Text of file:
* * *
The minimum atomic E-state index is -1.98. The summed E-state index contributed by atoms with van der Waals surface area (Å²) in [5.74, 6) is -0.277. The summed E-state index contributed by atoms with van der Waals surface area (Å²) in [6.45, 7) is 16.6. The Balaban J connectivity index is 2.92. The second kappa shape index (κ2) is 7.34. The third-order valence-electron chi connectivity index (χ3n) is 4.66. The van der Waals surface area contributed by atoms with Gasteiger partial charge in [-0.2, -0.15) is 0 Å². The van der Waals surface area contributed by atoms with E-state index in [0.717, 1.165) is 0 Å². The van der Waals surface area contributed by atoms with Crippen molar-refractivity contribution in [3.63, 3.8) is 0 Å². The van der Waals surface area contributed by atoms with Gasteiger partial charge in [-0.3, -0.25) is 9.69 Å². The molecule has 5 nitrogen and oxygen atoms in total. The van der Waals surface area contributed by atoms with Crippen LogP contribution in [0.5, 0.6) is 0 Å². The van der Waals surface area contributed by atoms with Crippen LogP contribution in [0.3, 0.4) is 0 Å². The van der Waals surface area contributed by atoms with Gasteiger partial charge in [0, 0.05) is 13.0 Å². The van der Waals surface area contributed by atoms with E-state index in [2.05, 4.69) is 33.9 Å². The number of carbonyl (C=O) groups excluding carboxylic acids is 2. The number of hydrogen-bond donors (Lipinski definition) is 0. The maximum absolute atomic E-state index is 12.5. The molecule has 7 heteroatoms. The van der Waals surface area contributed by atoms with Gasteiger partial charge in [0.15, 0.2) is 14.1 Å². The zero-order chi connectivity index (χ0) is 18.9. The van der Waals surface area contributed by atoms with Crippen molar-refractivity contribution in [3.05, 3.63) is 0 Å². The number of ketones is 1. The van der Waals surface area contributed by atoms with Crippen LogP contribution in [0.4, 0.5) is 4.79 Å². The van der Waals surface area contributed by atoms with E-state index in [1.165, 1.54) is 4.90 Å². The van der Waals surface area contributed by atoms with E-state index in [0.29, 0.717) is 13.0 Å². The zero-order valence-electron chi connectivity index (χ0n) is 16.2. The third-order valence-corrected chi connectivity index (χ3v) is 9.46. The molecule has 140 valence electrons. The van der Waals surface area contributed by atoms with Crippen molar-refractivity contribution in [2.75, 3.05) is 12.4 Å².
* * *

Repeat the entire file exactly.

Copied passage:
The minimum atomic E-state index is -1.98. The summed E-state index contributed by atoms with van der Waals surface area (Å²) in [5.74, 6) is -0.277. The summed E-state index contributed by atoms with van der Waals surface area (Å²) in [6.45, 7) is 16.6. The Balaban J connectivity index is 2.92. The second kappa shape index (κ2) is 7.34. The third-order valence-electron chi connectivity index (χ3n) is 4.66. The van der Waals surface area contributed by atoms with Gasteiger partial charge in [-0.2, -0.15) is 0 Å². The van der Waals surface area contributed by atoms with E-state index in [0.717, 1.165) is 0 Å². The van der Waals surface area contributed by atoms with Crippen molar-refractivity contribution in [3.63, 3.8) is 0 Å². The van der Waals surface area contributed by atoms with Gasteiger partial charge in [-0.3, -0.25) is 9.69 Å². The molecule has 5 nitrogen and oxygen atoms in total. The van der Waals surface area contributed by atoms with Crippen LogP contribution in [0.5, 0.6) is 0 Å². The van der Waals surface area contributed by atoms with Crippen LogP contribution in [0.3, 0.4) is 0 Å². The van der Waals surface area contributed by atoms with Gasteiger partial charge in [0, 0.05) is 13.0 Å². The van der Waals surface area contributed by atoms with E-state index in [2.05, 4.69) is 33.9 Å². The number of carbonyl (C=O) groups excluding carboxylic acids is 2. The number of hydrogen-bond donors (Lipinski definition) is 0. The maximum absolute atomic E-state index is 12.5. The molecule has 7 heteroatoms. The van der Waals surface area contributed by atoms with Gasteiger partial charge in [0.15, 0.2) is 14.1 Å². The zero-order chi connectivity index (χ0) is 18.9. The van der Waals surface area contributed by atoms with Crippen molar-refractivity contribution in [3.05, 3.63) is 0 Å². The number of ketones is 1. The van der Waals surface area contributed by atoms with Crippen LogP contribution in [0.4, 0.5) is 4.79 Å². The van der Waals surface area contributed by atoms with E-state index in [1.165, 1.54) is 4.90 Å². The van der Waals surface area contributed by atoms with E-state index in [0.29, 0.717) is 13.0 Å². The zero-order valence-electron chi connectivity index (χ0n) is 16.2. The third-order valence-corrected chi connectivity index (χ3v) is 9.46. The molecule has 140 valence electrons. The van der Waals surface area contributed by atoms with Crippen molar-refractivity contribution in [2.75, 3.05) is 12.4 Å².